- Non Immigrant “health Insurance” : Some hospitals allow non – immigrants to pay a flat rate of about $10,000 as a form of health insurance so that there are no shocks in the case of unforeseen complications that may require a higher amount of money.
- Cash or Credit: If you’re an average Nigerian, it’s very likely you’ll be paying cash. You can negotiate your fees down wards with cash payments. Some hospitals offer as high as 70% off on cash payments.
The long and short of my epistle on cost is that you need to do a lot of research and determine what’s important to you. Premium quality care, low cost, location etc. This will guide your choices.
A good place to start your research is through pregnancy forums on the internet or your family and friends in the respective countries.
The cost of delivery ranges from as low as $4,000 to as high as $50,000 and in the case of severe complications like premature birth, you can pay as high as $1,000,000 (No, I didn’t mix up my zeros. I’ll help you write it in words so you know I didn’t…One million dollars!).
That non-immigrant insurance doesn’t sound like a bad idea after all now, does it? The importance of your research cannot be over emphasised.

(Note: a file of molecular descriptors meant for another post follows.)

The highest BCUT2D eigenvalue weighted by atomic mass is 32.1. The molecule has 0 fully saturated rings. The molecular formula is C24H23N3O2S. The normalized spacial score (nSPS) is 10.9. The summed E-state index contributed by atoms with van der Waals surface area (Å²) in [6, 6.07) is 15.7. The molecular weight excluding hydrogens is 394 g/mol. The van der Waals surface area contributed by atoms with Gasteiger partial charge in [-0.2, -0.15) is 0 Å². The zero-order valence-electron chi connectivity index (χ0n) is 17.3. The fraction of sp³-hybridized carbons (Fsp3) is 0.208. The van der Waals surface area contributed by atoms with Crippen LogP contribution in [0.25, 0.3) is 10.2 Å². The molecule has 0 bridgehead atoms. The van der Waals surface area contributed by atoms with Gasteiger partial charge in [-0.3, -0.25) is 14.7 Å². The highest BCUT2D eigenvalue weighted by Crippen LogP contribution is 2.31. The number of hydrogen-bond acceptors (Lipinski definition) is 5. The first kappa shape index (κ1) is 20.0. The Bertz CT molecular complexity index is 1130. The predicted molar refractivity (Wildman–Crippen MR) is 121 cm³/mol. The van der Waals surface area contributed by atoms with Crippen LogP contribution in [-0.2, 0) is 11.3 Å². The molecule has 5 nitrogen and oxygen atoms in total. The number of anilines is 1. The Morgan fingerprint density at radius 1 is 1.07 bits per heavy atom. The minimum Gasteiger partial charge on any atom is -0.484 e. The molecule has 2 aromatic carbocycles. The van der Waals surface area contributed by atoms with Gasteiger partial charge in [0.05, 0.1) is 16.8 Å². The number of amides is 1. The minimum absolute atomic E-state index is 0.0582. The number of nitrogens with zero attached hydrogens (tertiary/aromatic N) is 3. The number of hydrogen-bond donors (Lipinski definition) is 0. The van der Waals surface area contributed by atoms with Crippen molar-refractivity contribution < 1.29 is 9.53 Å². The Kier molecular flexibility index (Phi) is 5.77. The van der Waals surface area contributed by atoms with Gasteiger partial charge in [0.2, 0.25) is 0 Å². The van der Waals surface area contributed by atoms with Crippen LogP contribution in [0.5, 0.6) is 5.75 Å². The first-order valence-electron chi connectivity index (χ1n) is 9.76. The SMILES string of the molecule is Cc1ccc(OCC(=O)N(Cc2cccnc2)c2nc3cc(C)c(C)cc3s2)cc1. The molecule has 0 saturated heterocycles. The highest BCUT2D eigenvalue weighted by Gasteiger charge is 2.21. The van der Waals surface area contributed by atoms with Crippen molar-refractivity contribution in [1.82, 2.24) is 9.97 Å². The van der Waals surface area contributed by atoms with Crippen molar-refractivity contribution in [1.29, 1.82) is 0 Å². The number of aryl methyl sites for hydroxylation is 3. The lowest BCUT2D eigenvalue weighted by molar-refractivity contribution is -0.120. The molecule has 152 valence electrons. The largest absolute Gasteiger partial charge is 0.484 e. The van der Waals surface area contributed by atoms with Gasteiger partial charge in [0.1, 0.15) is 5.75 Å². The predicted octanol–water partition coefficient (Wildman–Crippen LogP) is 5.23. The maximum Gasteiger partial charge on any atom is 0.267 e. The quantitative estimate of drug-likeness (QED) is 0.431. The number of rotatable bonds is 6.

Health facility Registration:
Whether you choose a birthing centre or hospital, once you have your medical history records from your Doctor in Nigeria, registration is seamless even at 32 weeks. However, take into cognisance that you may still need to take several tests and pay for antenatal care appointments .
Words like “detailed”, “thorough”, “compassionate staff”, “excellent service” are always used to describe the delivery process in the UK and US. It’s interesting how total strangers often use the same words to describe the process and staff at their respective health facilities in different countries. The general consensus is that you get bang for your bucks and are sure that you and your baby are in perfectly safe hands.
Post Delivery runs:
So you had a safe delivery, Wooohooo! What next?
Unlike Nigeria, where all hands are on deck to help you when you arrive home from the health facility: Grandmothers, Mothers, Aunts, nannies and even friends you will most likely have to learn the ropes fast on your own and this has been voted as the most daunting experience of having a child abroad. All roses have thorns and we all have to learn to skilfully manoeuvre the thorns right? So learn as much as you can about infant care.
After obtaining the legal documents such as birth certificate passport, and social security, you would also need to obtain a valid Nigerian visa for your baby. (Yes, Americans need a Nigerian visa to travel here).
You might also have to cope with travelling with a newborn/ infant when you are ready to return home.
One last thing (Yes, I know I said 5 things but hey! We all like bonuses right?) to note is that your child cannot be a Nigerian president if you give birth to him/her abroad. According to the constitution, you have to be a citizen of Nigeria by birth to be qualified for election to the office of the President . But hey! What are the odds of him/her being president right?